EXCLUSIVE: Scrilla King Talks Ex-Friend Chet Hanks Using The N-Word, His Issues With TMZ, & Hip Hop Standing Up

Tom Hanks found his name in numerous news headlines this week. The nearly endless coverage was not to promote a new movie from the Academy Award winning actor. The Hanks name became a trending topic because family scion Chester “Chet Haze” Hanks uploaded posts to his Instagram declaring he will not stop using the n-word.

“If I say the word n*gga, I say it among people I love and who love me,” wrote Chet in one IG caption. The aspiring rapper received immediate backlash including criticism from former friend Scrilla King.

Scrilla – a self-described Tom Hanks fan – began working with Chet on music several years ago, but the two performers are currently estranged. The falling out was magnified after the recent n-word controversy caught fire.

While Scrilla continues to build his career (which already includes over 2 million hits on YouTube), the Fort Wayne, Indiana native took time to address his ex-pal’s social media announcement. AllHipHop.com spoke with the “My Time” rhymer about his history with Chester Hanks, his concerns with a recent TMZ interview, and if it is ever appropriate for White people to use the n-word.

[ALSO READ: Tom Hanks’ Son Says He Will Keep Using The N-Word (VIDEO)]

How did you first meet Chet?

We met about 4 or 5 years back in Hollywood through a mutual friend. It didn’t start on a music tip at first. We were homeboys. We hit it off over a nice dinner, and we kept working together. He has a good work ethic. He’s a strong-minded guy.

At the same time his entitlement is what led us to fall out. I felt like it was my duty to stand up and say something. Especially being Black and representing somebody that’s come up from nothing to amount to something. I just didn’t feel comfortable on what was said.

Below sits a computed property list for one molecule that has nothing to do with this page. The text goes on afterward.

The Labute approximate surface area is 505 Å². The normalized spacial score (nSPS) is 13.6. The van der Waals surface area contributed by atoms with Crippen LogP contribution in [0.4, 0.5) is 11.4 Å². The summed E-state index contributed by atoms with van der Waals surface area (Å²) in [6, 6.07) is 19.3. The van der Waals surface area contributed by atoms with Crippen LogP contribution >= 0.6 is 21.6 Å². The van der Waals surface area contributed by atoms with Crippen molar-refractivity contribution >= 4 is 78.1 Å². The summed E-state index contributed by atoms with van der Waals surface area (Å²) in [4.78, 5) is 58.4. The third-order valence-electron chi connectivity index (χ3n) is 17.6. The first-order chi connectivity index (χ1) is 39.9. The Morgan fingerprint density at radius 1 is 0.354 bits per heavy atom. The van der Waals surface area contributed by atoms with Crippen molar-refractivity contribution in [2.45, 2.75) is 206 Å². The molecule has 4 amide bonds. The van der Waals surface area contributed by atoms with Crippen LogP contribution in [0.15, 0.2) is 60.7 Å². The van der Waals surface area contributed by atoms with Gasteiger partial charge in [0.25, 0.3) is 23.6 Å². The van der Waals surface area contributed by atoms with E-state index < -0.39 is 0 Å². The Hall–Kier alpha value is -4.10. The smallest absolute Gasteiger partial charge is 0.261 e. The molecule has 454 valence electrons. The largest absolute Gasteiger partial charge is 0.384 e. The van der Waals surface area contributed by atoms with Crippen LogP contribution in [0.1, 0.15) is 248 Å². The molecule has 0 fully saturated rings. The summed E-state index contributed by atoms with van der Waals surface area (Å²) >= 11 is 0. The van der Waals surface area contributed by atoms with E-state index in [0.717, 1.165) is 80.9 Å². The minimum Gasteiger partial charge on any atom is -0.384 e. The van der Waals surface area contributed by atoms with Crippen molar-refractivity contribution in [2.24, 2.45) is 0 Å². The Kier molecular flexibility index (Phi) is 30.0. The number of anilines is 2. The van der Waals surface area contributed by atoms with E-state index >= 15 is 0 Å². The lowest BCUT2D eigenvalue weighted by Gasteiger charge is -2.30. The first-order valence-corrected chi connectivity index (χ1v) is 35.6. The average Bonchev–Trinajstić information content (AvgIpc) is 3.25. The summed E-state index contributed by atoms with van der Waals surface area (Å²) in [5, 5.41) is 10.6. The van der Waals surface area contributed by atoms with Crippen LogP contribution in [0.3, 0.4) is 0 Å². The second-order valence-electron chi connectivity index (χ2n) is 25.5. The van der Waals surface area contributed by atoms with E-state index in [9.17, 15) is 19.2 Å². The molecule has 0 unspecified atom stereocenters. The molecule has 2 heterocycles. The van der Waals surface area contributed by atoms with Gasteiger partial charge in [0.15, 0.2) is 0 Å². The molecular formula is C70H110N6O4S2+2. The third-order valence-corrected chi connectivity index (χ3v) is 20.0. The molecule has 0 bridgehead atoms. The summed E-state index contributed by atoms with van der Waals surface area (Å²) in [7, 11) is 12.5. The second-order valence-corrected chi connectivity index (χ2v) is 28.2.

Did he ever use the word around you?

There was a time at a studio in Beverly Hills that he actually did say it. He said, “Hey, my n*gga.” But I didn’t draw attention to it at the moment. In my head, I thought about it.

You know one of those awkward situations where somebody says something and then everybody looks around. But you don’t feed into it, because you don’t want to make him feel awkward or damage the relationship. But at the same time, I’m thinking, “Did he just say that?”

So there has been a time he has said that to me, but he has never said it in a derogatory demeanor toward me. But I didn’t feel comfortable when he said it toward me the first time.

Chester "Chet" Hanks + Tom Hanks

Chester “Chet” Hanks + Tom Hanks

So the two of you never had a conversation about him using the word?

No, we just fell out. It started with him saying that. Then we had a conversation after that where he was talking himself up. I don’t know if it was the cocaine he was doing, but he started changing. I watched him change. He has called me a n*gga before, but the reason we fell out wasn’t necessarily because he called me a n*gga. That was just one of the reasons.

I just wanted to personally let the community and him know that I didn’t feel comfortable with what he said. Not only to me, but online with him saying, “I can say whatever I want.” That was the problem I had – his entitlement.

Because of him being Tom Hanks’ son, he felt he could say whatever the hell he wanted. He thought he could be some big monster thug, and nobody is going to say, “We know you’re Tom Hanks’ son. We know you didn’t come up from the bottom.”

That sense of entitlement that he had was why we fell out. I’m not okay with it. I know other people in Hip Hop aren’t okay with it. Not only me, but other people in the Hip Hop community need to stand up and say, “This ain’t right. I don’t care if you’re Tom Hanks’ son. You can’t say certain things.”

Especially this word being a word that has been put on us as Black people since slavery. [You think because of] the supremacy of the person you are and the position that you hold, you’re able to say that. No, that ain’t cool.

Did you actually see him do cocaine?

No, I never saw him doing cocaine. He told me he’s done it. He’s told me he was in rehab for two weeks. I was one of the few people who knew. I kept my mouth shut. Then word got out that he was in rehab for cocaine. I was trying to be one of the people to uplift him, to be positive. But in his brain, after he took one hit of the coke, he thought he was a thug.